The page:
Finally, my faith in Jesus has developed in ways that resemble what’s happening in this morning’s Gospel.  Like Mary Magdalene, I tend to get up early; also like her, I panic easily.  “Where’s the Lord?” I sometimes think. I run to others and ask them to help me figure out what’s happened.

And of course I connect with the story of Peter and John: I’m Peter, of course, since I always lose the race! I’m often a bit breathless and I’m not always in the best spiritual shape, so there are times when I do not understand what Scripture is telling me.  But once my heart stops thumping, I do see, and I do believe.

There is something else in my own faith story that connects to this morning’s beautiful account of the first Easter: the place of women. The Church gets knocked for having a male-only priesthood, but I think that is a side issue exploited mostly by her critics.  My experience of women in the Church comes closer to what we saw happen in the Gospel story: the women are first at the tomb, the women are asked by Jesus to tell the men what’s going on, and the women are quick to recognize Jesus when he appears.

In my family, in parish life and in my work at the Archdiocese, I have been blessed by the example and the witness of so many Mary Magdalenes—women whose faith was stronger than mine, and who shared with me the things the Lord had told them. I learned early on that it’s the Church, and not the world, that truly respects women and their role, despite anything I read in the papers.

Finally, because of my faith I have always lived with one eye on the world to come. Believing that there is a judge of the living and the dead has helped me make good moral decisions. Believing that I will share Christ’s glory some day is a powerful reason for living as his disciple. Believing the same about those I love has helped me over the years to grieve inevitable losses with great hope and even a certain joy.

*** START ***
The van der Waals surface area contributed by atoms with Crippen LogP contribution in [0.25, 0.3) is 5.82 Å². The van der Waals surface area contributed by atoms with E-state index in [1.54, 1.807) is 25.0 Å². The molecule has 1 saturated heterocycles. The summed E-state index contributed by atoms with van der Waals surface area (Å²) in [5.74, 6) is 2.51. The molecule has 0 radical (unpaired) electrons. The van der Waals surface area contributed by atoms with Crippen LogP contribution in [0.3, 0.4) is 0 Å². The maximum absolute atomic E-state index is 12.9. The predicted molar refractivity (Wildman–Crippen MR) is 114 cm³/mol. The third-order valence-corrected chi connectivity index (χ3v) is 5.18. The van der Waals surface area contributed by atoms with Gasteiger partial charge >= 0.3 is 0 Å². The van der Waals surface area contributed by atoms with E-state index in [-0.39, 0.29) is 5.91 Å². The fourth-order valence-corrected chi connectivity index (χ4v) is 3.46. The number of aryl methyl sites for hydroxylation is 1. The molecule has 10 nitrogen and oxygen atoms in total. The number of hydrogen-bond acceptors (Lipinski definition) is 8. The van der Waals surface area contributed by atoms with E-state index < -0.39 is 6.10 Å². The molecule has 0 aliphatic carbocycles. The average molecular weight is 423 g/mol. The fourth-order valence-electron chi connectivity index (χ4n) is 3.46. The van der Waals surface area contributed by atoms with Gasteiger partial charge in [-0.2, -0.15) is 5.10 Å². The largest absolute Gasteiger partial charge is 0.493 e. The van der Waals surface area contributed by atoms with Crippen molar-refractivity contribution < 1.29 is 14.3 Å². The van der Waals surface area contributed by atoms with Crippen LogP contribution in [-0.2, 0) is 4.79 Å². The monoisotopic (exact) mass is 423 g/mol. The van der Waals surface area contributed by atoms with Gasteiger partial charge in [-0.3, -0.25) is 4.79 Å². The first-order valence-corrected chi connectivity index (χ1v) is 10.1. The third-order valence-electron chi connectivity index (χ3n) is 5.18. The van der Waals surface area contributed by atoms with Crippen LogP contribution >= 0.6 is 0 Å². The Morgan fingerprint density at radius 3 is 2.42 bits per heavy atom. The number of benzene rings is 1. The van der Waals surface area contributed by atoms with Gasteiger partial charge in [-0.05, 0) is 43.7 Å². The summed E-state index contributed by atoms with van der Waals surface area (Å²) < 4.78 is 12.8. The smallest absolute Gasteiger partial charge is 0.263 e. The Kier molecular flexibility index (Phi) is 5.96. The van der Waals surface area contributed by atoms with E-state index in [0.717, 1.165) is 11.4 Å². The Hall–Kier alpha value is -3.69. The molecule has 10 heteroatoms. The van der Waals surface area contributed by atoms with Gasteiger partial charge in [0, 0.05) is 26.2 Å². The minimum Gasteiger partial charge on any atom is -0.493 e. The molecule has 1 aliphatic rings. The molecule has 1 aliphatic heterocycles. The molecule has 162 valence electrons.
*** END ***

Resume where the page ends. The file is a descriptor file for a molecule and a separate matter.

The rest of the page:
Most of all, Christ’s Resurrection is the main reason I can believe all the other things said by him and about him in the Bible. St. Paul says “God works for good in all things,” and “nothing can separate us from the love of Christ.” Well, I believe that not simply because he said it, but because Jesus rose from the dead—the ultimate proof of those claims.

At the back of the church today there is one lonely lily that hasn’t bloomed.  I was glad to see it: it’s a reminder that God is not finished with me—there are still great things to come.  And the same is true for every single person here this morning: the faithful flock, the Christmas and Easter Catholics, and the non-believing visitor.

We’re all on a journey, some of us running, some of us walking, some of us limping.  But to each one, I repeat the words of today’s responsorial psalm: “This is the Lord’s doing; it is marvelous in our eyes.”

Saturday, March 30, 2013

"Spiritual Semites" at the Easter Vigil

I'm a bit reluctant to post this homily, because it is so closely based on the work of others who aren't well-credited in the text. However, here it is, with thanks to W. Patrick Cunningham, whose article “The Liturgical Pogrom,” appeared in the New Oxford Review, July-August 2000, and to the late Dom Adrian Nocent's scholarly work, The Liturgical Year, vol. 3. 

The first part of my text is taken virtually whole from the introduction of Mr. Cunningham's interesting essay, which can be found here.  I just ran out of time to insert the proper references and mark the many direct quotations. I don't really offer many original thoughts until I am addressing the catechumens!


I have never understood anti-Semitism. And I understand Christian anti-Semitism least of all, in the first place because Jesus, his Blessed Mother, and the twelve apostles were all Jews.

Beyond that, “Christ is the vine and we are the branches, and the vine has roots in the rich soil of the Judaic covenant and Israelite history.” As Pope Pius XI said, Christians are "spiritual Semites."

Tonight’s liturgy reminds us what it means to be spiritual Semites, children of Abraham.

Judaism, Christianity and Islam all honour Abraham, the patriarch with whom God made a covenant.  He is held up as the model follower of God—the Roman liturgy calls him “our father in faith,” ready to obey God unconditionally, ready even to offer his own son in sacrifice (Gen. 22).